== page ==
Michel Mathieu (Canadian politician)
|Member of the Canadian Parliament|
|Preceded by||Georges-Isidore Barthe|
|Succeeded by||Georges-Isidore Barthe|
|Member of the Legislative Assembly of Quebec for Richelieu|
|Preceded by||Joseph-Adolphe Dorion|
|Succeeded by||Léon Leduc|
|Born||December 20, 1838|
Sorel, Lower Canada
|Died||July 30, 1916 (aged 77)|
Montreal, Quebec, Canada
He was born in Sorel, Lower Canada in 1838. He articled as a notary, becoming a member of the Sorel Board of Notaries in 1864. In 1865, he was called to the Bar of Quebec and he was appointed sheriff in the Richelieu district in 1866. In 1872, he was elected to the House of Commons; he was defeated in 1874. In 1875, he was elected to the Quebec National Assembly for Richelieu in 1875 and 1878. He also served as mayor of Sorel from 1876 to 1882. In 1881, he resigned his seat in the provincial legislature to serve as judge in the Quebec Superior Court, serving in Joliette and Montreal districts until 1909. In 1880, he was appointed Queen's Counsel. He was professor of law at the Université Laval from 1886 to 1915. In 1892, he was appointed to a royal commission in the province to investigate allegations of corruption in the government of Honoré Mercier; he did not complete this task due to health problems.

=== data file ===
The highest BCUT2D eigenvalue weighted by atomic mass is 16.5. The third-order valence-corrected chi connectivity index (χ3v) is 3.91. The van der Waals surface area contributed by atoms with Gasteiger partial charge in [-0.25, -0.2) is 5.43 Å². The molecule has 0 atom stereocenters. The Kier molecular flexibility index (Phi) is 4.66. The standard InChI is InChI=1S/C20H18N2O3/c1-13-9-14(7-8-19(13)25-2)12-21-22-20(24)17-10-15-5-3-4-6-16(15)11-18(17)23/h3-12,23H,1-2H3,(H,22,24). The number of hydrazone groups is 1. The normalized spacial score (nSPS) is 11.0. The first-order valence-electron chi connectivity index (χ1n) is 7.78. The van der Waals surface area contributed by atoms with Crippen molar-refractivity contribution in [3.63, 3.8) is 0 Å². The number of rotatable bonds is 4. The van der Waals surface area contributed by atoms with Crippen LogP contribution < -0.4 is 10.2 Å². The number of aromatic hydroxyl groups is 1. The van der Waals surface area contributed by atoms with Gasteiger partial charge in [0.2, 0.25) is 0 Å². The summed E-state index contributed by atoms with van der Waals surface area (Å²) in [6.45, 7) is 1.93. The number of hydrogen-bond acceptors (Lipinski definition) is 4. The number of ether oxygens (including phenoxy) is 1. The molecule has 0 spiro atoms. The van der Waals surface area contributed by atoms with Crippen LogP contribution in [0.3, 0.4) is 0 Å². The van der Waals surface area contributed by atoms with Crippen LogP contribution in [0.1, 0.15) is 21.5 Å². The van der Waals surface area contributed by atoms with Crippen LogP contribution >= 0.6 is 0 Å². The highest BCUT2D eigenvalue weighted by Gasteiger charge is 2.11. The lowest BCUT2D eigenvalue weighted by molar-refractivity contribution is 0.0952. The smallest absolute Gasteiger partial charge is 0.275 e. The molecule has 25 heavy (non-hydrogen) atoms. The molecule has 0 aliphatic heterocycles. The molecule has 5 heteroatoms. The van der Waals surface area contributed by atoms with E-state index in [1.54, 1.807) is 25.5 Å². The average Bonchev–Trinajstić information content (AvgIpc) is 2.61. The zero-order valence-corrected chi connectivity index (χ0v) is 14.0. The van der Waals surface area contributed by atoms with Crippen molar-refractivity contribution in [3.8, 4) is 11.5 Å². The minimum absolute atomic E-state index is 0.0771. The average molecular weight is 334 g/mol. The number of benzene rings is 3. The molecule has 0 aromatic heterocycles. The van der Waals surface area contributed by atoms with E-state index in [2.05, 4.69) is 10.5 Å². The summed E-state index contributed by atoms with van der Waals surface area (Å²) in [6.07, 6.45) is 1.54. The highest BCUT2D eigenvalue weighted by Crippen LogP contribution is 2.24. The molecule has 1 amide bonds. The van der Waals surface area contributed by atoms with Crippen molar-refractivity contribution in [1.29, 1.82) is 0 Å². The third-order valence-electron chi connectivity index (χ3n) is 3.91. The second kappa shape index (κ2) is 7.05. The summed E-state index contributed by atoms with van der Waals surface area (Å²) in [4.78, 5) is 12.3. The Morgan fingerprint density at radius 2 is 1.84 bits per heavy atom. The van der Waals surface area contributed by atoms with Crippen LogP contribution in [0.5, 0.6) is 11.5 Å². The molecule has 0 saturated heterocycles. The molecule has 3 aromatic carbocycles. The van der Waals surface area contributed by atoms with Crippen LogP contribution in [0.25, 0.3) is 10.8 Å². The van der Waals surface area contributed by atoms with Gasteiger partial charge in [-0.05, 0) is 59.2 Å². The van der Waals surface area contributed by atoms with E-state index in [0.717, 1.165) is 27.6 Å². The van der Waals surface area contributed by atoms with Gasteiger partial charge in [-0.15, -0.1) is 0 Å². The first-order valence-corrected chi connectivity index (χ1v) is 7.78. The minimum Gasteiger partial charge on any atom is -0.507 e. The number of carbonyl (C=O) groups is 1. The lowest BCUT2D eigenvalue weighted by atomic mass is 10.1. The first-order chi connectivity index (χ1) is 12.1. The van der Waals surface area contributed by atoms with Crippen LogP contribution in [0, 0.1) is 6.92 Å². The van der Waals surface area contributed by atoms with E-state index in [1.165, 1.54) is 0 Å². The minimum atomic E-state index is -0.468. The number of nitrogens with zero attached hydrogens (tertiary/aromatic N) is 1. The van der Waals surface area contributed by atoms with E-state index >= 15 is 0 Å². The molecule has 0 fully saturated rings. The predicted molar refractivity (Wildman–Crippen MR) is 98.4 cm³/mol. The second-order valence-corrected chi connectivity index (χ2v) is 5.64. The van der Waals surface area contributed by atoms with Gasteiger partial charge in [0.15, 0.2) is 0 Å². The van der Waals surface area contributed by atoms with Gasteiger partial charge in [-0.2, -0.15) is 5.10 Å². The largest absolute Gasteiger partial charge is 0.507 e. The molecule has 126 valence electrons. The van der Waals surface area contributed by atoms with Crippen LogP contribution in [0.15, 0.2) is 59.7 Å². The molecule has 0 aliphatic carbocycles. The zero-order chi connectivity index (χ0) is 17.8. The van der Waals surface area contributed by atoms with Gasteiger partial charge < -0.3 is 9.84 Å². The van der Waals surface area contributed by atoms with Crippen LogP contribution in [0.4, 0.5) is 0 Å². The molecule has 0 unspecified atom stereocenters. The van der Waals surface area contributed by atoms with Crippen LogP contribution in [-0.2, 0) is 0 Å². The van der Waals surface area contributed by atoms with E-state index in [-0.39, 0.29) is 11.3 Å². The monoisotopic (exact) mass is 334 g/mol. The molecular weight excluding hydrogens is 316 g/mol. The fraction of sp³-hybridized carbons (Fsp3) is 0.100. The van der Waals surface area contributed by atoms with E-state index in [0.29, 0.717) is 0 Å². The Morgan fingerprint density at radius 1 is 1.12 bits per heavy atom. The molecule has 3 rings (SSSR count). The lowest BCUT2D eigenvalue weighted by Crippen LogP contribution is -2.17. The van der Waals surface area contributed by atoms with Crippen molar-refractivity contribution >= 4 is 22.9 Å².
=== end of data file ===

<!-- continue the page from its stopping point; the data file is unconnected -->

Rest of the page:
In 1869, with Adolphe Germain,he founded La Revue légale, a legal periodical; in 1884, it was purchased by Amédée Périard but Mathieu continued as editor until 1892. He published a weekly newspaper in Sorel, Le Courrier de Richelieu, from 1872 to 1874. He was editor for Rapports judiciaires révisés de la province de Québec ... (1891–1905), a 29 volume review of judgements by the province's courts. He also published several legal reference books, including editions of the Civil and Municipal codes.
Mathieu died at Montreal in 1916 and was buried at Sorel.